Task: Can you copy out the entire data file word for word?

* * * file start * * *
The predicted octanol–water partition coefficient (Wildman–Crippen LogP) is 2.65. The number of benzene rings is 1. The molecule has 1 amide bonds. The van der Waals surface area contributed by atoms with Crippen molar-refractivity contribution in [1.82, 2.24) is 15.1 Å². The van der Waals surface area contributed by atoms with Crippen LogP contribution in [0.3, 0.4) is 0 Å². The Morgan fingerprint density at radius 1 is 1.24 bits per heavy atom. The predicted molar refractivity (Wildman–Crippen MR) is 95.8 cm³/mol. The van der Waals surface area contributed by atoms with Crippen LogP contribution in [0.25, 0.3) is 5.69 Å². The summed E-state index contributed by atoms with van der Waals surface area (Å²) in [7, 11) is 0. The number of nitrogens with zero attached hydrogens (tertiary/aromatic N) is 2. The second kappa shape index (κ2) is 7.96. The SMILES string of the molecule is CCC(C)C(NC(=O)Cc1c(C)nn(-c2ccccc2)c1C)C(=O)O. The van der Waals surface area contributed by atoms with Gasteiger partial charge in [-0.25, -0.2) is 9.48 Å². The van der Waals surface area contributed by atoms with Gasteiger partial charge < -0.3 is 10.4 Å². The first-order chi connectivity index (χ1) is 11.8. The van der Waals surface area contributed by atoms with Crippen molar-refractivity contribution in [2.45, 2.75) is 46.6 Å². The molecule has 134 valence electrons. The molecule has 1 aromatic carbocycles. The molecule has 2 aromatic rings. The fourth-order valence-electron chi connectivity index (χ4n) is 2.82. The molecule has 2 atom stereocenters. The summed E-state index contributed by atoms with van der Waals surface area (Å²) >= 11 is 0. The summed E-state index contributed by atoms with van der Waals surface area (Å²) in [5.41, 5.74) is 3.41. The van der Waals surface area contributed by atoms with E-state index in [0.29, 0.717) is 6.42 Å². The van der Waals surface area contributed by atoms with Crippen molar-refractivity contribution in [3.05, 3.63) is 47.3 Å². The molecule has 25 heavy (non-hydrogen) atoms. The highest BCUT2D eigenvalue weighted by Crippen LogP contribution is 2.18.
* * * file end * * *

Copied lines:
The predicted octanol–water partition coefficient (Wildman–Crippen LogP) is 2.65. The number of benzene rings is 1. The molecule has 1 amide bonds. The van der Waals surface area contributed by atoms with Crippen molar-refractivity contribution in [1.82, 2.24) is 15.1 Å². The van der Waals surface area contributed by atoms with Crippen LogP contribution in [0.3, 0.4) is 0 Å². The Morgan fingerprint density at radius 1 is 1.24 bits per heavy atom. The predicted molar refractivity (Wildman–Crippen MR) is 95.8 cm³/mol. The van der Waals surface area contributed by atoms with Crippen LogP contribution in [0.25, 0.3) is 5.69 Å². The summed E-state index contributed by atoms with van der Waals surface area (Å²) in [7, 11) is 0. The number of nitrogens with zero attached hydrogens (tertiary/aromatic N) is 2. The second kappa shape index (κ2) is 7.96. The SMILES string of the molecule is CCC(C)C(NC(=O)Cc1c(C)nn(-c2ccccc2)c1C)C(=O)O. The van der Waals surface area contributed by atoms with Gasteiger partial charge in [-0.25, -0.2) is 9.48 Å². The van der Waals surface area contributed by atoms with Gasteiger partial charge < -0.3 is 10.4 Å². The first-order chi connectivity index (χ1) is 11.8. The van der Waals surface area contributed by atoms with Crippen molar-refractivity contribution in [2.45, 2.75) is 46.6 Å². The molecule has 134 valence electrons. The molecule has 1 aromatic carbocycles. The molecule has 2 aromatic rings. The fourth-order valence-electron chi connectivity index (χ4n) is 2.82. The molecule has 2 atom stereocenters. The summed E-state index contributed by atoms with van der Waals surface area (Å²) >= 11 is 0. The summed E-state index contributed by atoms with van der Waals surface area (Å²) in [5.41, 5.74) is 3.41. The van der Waals surface area contributed by atoms with E-state index in [0.29, 0.717) is 6.42 Å². The van der Waals surface area contributed by atoms with Crippen molar-refractivity contribution in [3.05, 3.63) is 47.3 Å². The molecule has 25 heavy (non-hydrogen) atoms. The highest BCUT2D eigenvalue weighted by Crippen LogP contribution is 2.18.